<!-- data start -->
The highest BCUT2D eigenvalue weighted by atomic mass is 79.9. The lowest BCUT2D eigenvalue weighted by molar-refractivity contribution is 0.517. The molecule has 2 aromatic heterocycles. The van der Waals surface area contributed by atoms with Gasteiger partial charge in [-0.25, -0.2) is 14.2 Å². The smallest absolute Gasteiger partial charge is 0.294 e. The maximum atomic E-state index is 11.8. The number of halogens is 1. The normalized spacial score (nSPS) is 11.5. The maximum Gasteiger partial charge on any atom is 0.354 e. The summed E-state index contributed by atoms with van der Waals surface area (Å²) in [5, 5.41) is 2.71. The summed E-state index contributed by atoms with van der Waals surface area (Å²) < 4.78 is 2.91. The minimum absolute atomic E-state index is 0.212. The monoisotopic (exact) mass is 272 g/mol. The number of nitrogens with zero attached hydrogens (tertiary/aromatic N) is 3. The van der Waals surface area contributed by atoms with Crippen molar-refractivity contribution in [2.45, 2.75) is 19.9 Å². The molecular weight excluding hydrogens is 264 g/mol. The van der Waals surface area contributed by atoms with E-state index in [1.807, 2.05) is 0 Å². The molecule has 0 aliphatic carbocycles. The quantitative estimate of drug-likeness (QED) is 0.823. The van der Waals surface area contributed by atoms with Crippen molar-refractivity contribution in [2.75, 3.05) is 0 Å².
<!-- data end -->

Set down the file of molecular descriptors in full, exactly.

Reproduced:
The highest BCUT2D eigenvalue weighted by atomic mass is 79.9. The lowest BCUT2D eigenvalue weighted by molar-refractivity contribution is 0.517. The molecule has 2 aromatic heterocycles. The van der Waals surface area contributed by atoms with Gasteiger partial charge in [-0.25, -0.2) is 14.2 Å². The smallest absolute Gasteiger partial charge is 0.294 e. The maximum atomic E-state index is 11.8. The number of halogens is 1. The normalized spacial score (nSPS) is 11.5. The maximum Gasteiger partial charge on any atom is 0.354 e. The summed E-state index contributed by atoms with van der Waals surface area (Å²) in [5, 5.41) is 2.71. The summed E-state index contributed by atoms with van der Waals surface area (Å²) < 4.78 is 2.91. The minimum absolute atomic E-state index is 0.212. The monoisotopic (exact) mass is 272 g/mol. The number of nitrogens with zero attached hydrogens (tertiary/aromatic N) is 3. The van der Waals surface area contributed by atoms with Crippen molar-refractivity contribution in [2.45, 2.75) is 19.9 Å². The molecular weight excluding hydrogens is 264 g/mol. The van der Waals surface area contributed by atoms with E-state index in [1.807, 2.05) is 0 Å². The molecule has 0 aliphatic carbocycles. The quantitative estimate of drug-likeness (QED) is 0.823. The van der Waals surface area contributed by atoms with Crippen molar-refractivity contribution in [2.75, 3.05) is 0 Å².